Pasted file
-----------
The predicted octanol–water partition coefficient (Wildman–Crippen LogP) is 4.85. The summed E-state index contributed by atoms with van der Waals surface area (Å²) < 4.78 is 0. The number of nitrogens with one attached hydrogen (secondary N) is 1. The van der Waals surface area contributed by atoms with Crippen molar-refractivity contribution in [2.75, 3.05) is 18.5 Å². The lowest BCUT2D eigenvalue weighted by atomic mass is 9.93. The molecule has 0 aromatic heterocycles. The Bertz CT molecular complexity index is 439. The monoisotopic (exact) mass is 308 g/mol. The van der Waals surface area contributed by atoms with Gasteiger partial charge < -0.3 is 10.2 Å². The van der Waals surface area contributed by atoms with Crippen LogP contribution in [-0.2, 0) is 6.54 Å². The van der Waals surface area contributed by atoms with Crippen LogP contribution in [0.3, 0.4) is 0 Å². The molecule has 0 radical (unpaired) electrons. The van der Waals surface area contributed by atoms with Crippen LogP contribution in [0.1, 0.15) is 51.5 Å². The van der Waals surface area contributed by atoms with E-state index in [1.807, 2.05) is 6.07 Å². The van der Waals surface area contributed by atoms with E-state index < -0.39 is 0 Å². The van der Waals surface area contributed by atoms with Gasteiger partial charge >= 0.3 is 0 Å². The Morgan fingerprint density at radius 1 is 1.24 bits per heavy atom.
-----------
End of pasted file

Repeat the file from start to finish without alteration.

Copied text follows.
The predicted octanol–water partition coefficient (Wildman–Crippen LogP) is 4.85. The summed E-state index contributed by atoms with van der Waals surface area (Å²) < 4.78 is 0. The number of nitrogens with one attached hydrogen (secondary N) is 1. The van der Waals surface area contributed by atoms with Crippen molar-refractivity contribution in [2.75, 3.05) is 18.5 Å². The lowest BCUT2D eigenvalue weighted by atomic mass is 9.93. The molecule has 0 aromatic heterocycles. The Bertz CT molecular complexity index is 439. The monoisotopic (exact) mass is 308 g/mol. The van der Waals surface area contributed by atoms with Gasteiger partial charge < -0.3 is 10.2 Å². The van der Waals surface area contributed by atoms with Crippen LogP contribution in [-0.2, 0) is 6.54 Å². The van der Waals surface area contributed by atoms with Crippen LogP contribution in [0.3, 0.4) is 0 Å². The molecule has 0 radical (unpaired) electrons. The van der Waals surface area contributed by atoms with Crippen LogP contribution in [0.1, 0.15) is 51.5 Å². The van der Waals surface area contributed by atoms with E-state index in [1.807, 2.05) is 6.07 Å². The van der Waals surface area contributed by atoms with E-state index < -0.39 is 0 Å². The van der Waals surface area contributed by atoms with Gasteiger partial charge >= 0.3 is 0 Å². The Morgan fingerprint density at radius 1 is 1.24 bits per heavy atom.